comprehensive picture of the changing consumer states and cities that have reopened, consumers
decision journey. remain cautious about resuming all of their
precrisis activities. We’ve seen differences in
Qualitative, exploratory research will have a consumer behavior across geographic markets
particular role to play as a precursor to (and, in some and demographic groups, and those differences
cases, a substitute for) quantitative research. Digital will only widen during the recovery phase, given
data-gathering and monitoring techniques—such that the health, economic, and social impact of
as mobile diaries, social-media “listening,” and COVID-19 isn’t uniform. Companies that develop
artificial-intelligence-driven message boards— a nuanced understanding of the changed beliefs,
will be vital tools to help companies understand peak moments, and habits of their target consumer
emerging behaviors and contextual cues. When bases—and adjust their product offerings, customer
structured well, those insights generate new experiences, and marketing communications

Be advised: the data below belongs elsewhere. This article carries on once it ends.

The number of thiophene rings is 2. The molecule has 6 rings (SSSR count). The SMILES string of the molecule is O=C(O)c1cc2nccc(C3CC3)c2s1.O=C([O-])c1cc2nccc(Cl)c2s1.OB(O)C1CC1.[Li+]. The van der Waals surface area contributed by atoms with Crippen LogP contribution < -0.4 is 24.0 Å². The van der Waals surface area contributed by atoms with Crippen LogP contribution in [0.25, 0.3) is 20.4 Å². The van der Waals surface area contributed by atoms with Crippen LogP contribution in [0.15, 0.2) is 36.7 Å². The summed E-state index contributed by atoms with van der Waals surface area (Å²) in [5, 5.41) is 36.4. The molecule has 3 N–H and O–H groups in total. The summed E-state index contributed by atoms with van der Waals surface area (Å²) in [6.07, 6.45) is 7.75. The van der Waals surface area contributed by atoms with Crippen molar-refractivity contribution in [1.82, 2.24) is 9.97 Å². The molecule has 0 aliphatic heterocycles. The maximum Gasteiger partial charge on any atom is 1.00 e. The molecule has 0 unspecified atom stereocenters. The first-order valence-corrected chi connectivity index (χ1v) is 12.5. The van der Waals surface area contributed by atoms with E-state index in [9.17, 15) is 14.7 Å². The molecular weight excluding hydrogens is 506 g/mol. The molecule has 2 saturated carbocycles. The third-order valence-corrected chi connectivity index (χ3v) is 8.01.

thinking within an organization that can be validated accordingly—will be best positioned to thrive in the
through larger-scale surveys and in-market testing. next normal.
Companies can then refine their product offerings
and marketing messages accordingly.

Tamara Charm is a senior expert in McKinsey’s Boston office; Ravi Dhar is director of the Center for Customer Insights at
the Yale School of Management; Stacey Haas is a partner in McKinsey’s Detroit office; Jennie Liu is executive director of
the Yale Center for Customer Insights; Nathan Novemsky is a marketing professor at the Yale School of Management; and
Warren Teichner is a senior partner in McKinsey’s New Jersey office.